3. Insert the steel blade in the bowl of the food processor. Process garlic, parsley and basil or dill until minced, about 10 seconds. Add to quinoa.
  4. Process green onions, peppers, and carrots with several quick on/off pulses, until coarsely chopped. Add to quinoa along with mandarins and dried cranberries.
  5. Add oil, orange juice, salt, and pepper. Mix gently to combine.
  6. Cover and refrigerate up to 1 day in advance. Adjust seasonings to taste before serving.


Norene’s Notes:


  • Recipe can be doubled easily for a crowd. This will keep 2 to 3 days in the refrigerator. Do not freeze.


Quinoa Pilaf


  1. Cook quinoa as directed. Keep warm.
  2. Reduce oil to 2 Tbsp and heat in a large, deep skillet or pot. Add chopped green onions, peppers, and carrots and sauté on medium heat for 5 to 7 minutes, until tender.
  3. Add cooked quinoa to skillet along with mandarin oranges, dried cranberries, orange juice, salt and pepper. (Don’t add any more oil.)
  4. Mix gently, cover and cook for 5 to 10 minutes, until heated through. Add a little extra orange juice or broth to prevent sticking, if necessary.


Norene’s Notes:


  • Freezes and reheats well.



Adapted from Healthy Helpings (Whitecap Books) (originally published as MealLeaniYumm!)


This colorful, vitamin-packed salad is guaranteed to be a winner on any buffet table! This is a wonderful way to use up fresh mint if you grow it in your garden.


1/3 cup bulgur or couscous (see Norene’s Notes, below)

2/3 cup boiling water

2 cup minced flat-leaf or curly parsley (see Norene’s Notes, below)

1 cup mint leaves (see Norene’s Notes, below)

1 green and 1 red pepper

4 firm, ripe tomatoes

4 green onions (scallions)

1/4 cup red onion

1/4 cup grated carrots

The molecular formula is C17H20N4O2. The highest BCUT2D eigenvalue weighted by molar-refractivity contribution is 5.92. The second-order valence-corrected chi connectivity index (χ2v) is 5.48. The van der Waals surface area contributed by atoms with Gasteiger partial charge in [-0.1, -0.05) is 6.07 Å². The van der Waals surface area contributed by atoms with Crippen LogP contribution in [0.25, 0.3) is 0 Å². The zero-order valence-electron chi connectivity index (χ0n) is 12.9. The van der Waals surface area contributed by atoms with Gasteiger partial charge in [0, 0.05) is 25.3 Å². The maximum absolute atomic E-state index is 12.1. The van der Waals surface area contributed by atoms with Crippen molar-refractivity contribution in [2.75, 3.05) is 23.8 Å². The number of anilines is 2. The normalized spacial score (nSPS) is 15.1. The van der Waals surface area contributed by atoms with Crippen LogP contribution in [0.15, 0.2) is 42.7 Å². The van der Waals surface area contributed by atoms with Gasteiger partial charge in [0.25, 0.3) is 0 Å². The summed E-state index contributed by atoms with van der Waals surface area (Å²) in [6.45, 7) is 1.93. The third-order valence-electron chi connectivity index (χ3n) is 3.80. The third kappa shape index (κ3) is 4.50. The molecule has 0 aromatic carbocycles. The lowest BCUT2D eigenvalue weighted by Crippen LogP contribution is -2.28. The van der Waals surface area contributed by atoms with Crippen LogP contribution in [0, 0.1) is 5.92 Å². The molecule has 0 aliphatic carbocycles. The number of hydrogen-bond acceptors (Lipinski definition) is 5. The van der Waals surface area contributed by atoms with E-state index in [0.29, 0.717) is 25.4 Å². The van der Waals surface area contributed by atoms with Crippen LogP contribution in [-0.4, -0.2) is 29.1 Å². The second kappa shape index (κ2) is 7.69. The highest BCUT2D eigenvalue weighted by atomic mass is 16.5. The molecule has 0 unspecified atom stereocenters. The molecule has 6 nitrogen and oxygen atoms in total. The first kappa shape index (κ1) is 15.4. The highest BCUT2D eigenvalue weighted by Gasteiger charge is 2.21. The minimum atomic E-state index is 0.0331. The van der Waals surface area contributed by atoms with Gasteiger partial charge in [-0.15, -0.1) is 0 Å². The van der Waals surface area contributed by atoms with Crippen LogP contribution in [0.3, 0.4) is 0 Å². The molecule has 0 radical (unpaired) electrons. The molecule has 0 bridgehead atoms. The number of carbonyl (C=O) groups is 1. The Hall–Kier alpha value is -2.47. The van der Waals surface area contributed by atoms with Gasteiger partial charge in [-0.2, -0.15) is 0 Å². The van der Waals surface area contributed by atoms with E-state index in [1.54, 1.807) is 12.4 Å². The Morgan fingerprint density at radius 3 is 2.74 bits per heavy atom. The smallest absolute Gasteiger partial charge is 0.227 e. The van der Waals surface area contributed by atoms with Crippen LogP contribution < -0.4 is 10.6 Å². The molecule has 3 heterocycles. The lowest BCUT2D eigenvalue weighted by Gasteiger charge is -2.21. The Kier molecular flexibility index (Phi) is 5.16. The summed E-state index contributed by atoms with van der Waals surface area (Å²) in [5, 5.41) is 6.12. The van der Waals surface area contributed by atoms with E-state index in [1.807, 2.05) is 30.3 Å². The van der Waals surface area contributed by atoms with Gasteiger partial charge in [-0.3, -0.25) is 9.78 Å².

1/2 English cucumber, seeded and diced

1/4 to 1/3 cup olive oil (to taste)

1/4 to 1/3 cup fresh lemon juice (to taste)

Salt and pepper, to taste

1 Tbsp fresh basil, chopped (or 1 tsp dried)

Fresh mint or basil leaves, to garnish


  1. In a small bowl, combine bulgur or couscous with boiling water. Let stand for 20 minutes to soften. (Couscous will take only 10 minutes.) Meanwhile, soak parsley and mint in cold salted water for 15 to 20 minutes. Drain and dry well. Trim off tough parsley stems. Remove mint leaves from stems.
  2. Mince parsley and mint leaves. Chop vegetables. (Do this in the processor in batches, using on/off turns to retain texture.) Combine parsley, mint, and vegetables in a large mixing bowl. Add drained bulgur or couscous, olive oil, and lemon juice. Mix well. Add salt, pepper, and basil. Allow to stand for at least 1/2 hour for flavors to blend. Garnish with fresh mint or basil leaves.


Yield: 8 servings. Leftovers will keep for 2 or 3 days in the refrigerator.


Norene’s Notes:


  • Store bulgur in an airtight in a cool dark place. It can be stored in the refrigerator for several months, or in the freezer for up to a year.
  • Parsley should be well-dried before chopping. Your processor makes quick work of this task. Measure parsley after chopping. You need approximately twice as much before chopping to give you the required amount for this recipe.
  • If fresh mint is not available, add 2 tsp. dried mint. If you don’t have dried mint, just leave it out. The salad will still have a delicious, garden-fresh flavor.


Norene Gilletz is the leading author of kosher cookbooks in Canada. She is the author of 12 cookbooks and divides her time between work as a food writer, food manufacturer, consultant, spokesperson, cooking instructor, lecturer and cookbook editor. Norene lives in Toronto and her motto is, “Food that’s good for you should taste good!” For more information, visit her website or email her at [email protected]